Vacancy: Hawksbill Turtle Monitoring Field Volunteers, Barbados

Hawksbill turtle, Barbados. Image credit: Meg Stewart.
Biodiversity

The Barbados Sea Turtle Project is seeking field volunteers to assist in their long-running hawksbill turtle monitoring programme:

The duties of volunteers vary based on their assignment to either Night or Day Patrol teams.

Night Patrol Duties:

You will be required to patrol beaches along the south and west coasts of Barbados from 7:30 pm to 4:30 am, six nights per week (i.e. one night off per week) for the duration of your time as a volunteer. During beach patrols, you will be required to record nesting and hatchling emergence events, tag nesting females, and to collect morphometric data and environmental data with a high degree of accuracy and reliability.

You may also be required to rescue disoriented hatchlings and adult turtles, undertake relocations of nests laid in unsuitable locations and educate the public and tourists about marine turtles. Sea turtles often nest in front of hotels, and therefore are highly visible to the public. Ensuring the safety of the nesting female, collecting data, and answering questions are all aspects of a BSTP patrol.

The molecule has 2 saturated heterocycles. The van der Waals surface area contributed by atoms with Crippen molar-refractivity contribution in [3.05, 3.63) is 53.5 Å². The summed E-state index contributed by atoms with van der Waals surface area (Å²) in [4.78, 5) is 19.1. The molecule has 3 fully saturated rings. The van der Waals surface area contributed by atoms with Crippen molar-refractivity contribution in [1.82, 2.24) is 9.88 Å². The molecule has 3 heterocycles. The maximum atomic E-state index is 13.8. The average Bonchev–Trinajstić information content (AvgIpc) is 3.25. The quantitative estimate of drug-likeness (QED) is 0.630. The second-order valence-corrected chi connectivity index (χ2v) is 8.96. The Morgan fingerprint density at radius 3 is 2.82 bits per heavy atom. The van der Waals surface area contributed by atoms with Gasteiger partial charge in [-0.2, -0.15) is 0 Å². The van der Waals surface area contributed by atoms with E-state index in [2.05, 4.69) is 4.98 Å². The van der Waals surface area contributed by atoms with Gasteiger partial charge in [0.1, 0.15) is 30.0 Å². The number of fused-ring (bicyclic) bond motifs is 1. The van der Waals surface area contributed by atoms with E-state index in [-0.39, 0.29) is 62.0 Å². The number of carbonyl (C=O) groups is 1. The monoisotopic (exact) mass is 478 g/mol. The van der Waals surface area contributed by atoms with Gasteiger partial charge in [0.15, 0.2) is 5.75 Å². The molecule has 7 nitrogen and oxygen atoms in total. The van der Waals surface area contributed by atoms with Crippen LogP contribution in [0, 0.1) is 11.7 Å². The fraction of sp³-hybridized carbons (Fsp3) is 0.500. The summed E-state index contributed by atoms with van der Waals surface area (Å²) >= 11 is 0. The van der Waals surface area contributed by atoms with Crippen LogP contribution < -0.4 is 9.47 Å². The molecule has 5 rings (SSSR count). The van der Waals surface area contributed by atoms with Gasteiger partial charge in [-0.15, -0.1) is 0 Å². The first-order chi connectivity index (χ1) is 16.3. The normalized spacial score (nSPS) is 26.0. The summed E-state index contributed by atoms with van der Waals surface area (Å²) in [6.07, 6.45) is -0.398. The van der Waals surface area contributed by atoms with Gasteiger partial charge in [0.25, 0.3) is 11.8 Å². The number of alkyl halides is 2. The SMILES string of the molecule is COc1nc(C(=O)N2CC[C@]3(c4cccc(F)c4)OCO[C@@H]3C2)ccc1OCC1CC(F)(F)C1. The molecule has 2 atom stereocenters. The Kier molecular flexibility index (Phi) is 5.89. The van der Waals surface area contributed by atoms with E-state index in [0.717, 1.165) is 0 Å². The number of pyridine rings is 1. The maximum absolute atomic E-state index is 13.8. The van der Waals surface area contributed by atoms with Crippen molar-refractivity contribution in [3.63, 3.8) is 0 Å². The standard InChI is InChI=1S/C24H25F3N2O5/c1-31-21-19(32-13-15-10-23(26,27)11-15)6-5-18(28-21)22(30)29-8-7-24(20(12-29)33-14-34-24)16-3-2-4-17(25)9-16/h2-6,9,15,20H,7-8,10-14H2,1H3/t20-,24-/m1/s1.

Day Patrol Duties:

You will be required to patrol beaches along the south and west coasts of Barbados from 7:30 am to 4:30 pm, six days per week (i.e. one day off) for the duration of your time as a volunteer. During beach patrols, you will be required to record tracks from the previous night’s activities, nests, hatchling emergence events and to collect environmental data with a high degree of accuracy and reliability. There is a reduced likelihood of seeing nesting females during Day Patrol, though female turtles will occasionally nest during the early morning or late afternoon.

You may also be required to rescue disoriented hatchlings which have remained disoriented after moving toward well-lit properties during the night, to deal with nesting females that have become trapped in drains or within the boundaries of beachfront properties and to deal with turtle stranding events (sick, injured or dead turtles that wash ashore). There is a much greater emphasis on public interaction and education during the daytime and this, therefore, is a larger part of the day patrol responsibilities than those of the night patrol.

Find out more at seaturtle.org.  

[Image credit: Meg Stewart]

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